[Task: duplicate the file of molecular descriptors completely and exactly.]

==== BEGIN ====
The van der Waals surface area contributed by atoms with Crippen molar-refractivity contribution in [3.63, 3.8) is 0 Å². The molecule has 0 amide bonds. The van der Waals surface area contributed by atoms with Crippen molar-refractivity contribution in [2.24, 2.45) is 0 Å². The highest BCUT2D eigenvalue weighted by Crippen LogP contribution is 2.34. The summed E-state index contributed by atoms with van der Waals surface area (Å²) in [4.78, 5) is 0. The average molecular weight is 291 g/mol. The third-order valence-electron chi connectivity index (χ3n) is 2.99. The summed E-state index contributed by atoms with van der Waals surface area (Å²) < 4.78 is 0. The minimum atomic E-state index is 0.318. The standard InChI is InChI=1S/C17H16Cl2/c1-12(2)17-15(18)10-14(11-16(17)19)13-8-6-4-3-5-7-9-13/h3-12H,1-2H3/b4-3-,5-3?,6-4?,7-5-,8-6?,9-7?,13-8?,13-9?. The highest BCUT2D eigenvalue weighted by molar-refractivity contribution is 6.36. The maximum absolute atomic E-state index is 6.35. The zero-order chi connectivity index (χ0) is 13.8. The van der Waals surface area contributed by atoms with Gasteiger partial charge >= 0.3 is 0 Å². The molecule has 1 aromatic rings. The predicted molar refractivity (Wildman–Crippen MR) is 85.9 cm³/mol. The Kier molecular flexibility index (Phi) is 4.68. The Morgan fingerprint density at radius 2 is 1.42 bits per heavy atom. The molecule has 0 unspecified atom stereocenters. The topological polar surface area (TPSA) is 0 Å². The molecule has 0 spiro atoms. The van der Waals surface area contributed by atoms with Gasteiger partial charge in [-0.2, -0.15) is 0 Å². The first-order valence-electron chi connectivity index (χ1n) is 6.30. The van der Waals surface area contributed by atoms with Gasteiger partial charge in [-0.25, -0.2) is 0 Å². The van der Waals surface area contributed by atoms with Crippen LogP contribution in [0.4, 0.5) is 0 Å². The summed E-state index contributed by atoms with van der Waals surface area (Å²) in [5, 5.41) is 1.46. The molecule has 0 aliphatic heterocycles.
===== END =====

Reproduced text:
The van der Waals surface area contributed by atoms with Crippen molar-refractivity contribution in [3.63, 3.8) is 0 Å². The molecule has 0 amide bonds. The van der Waals surface area contributed by atoms with Crippen molar-refractivity contribution in [2.24, 2.45) is 0 Å². The highest BCUT2D eigenvalue weighted by Crippen LogP contribution is 2.34. The summed E-state index contributed by atoms with van der Waals surface area (Å²) in [4.78, 5) is 0. The average molecular weight is 291 g/mol. The third-order valence-electron chi connectivity index (χ3n) is 2.99. The summed E-state index contributed by atoms with van der Waals surface area (Å²) < 4.78 is 0. The minimum atomic E-state index is 0.318. The standard InChI is InChI=1S/C17H16Cl2/c1-12(2)17-15(18)10-14(11-16(17)19)13-8-6-4-3-5-7-9-13/h3-12H,1-2H3/b4-3-,5-3?,6-4?,7-5-,8-6?,9-7?,13-8?,13-9?. The highest BCUT2D eigenvalue weighted by molar-refractivity contribution is 6.36. The maximum absolute atomic E-state index is 6.35. The zero-order chi connectivity index (χ0) is 13.8. The van der Waals surface area contributed by atoms with Gasteiger partial charge >= 0.3 is 0 Å². The molecule has 1 aromatic rings. The predicted molar refractivity (Wildman–Crippen MR) is 85.9 cm³/mol. The Kier molecular flexibility index (Phi) is 4.68. The Morgan fingerprint density at radius 2 is 1.42 bits per heavy atom. The molecule has 0 unspecified atom stereocenters. The topological polar surface area (TPSA) is 0 Å². The molecule has 0 spiro atoms. The van der Waals surface area contributed by atoms with Gasteiger partial charge in [-0.2, -0.15) is 0 Å². The first-order valence-electron chi connectivity index (χ1n) is 6.30. The van der Waals surface area contributed by atoms with Gasteiger partial charge in [-0.25, -0.2) is 0 Å². The van der Waals surface area contributed by atoms with Crippen LogP contribution in [0.4, 0.5) is 0 Å². The summed E-state index contributed by atoms with van der Waals surface area (Å²) in [5, 5.41) is 1.46. The molecule has 0 aliphatic heterocycles.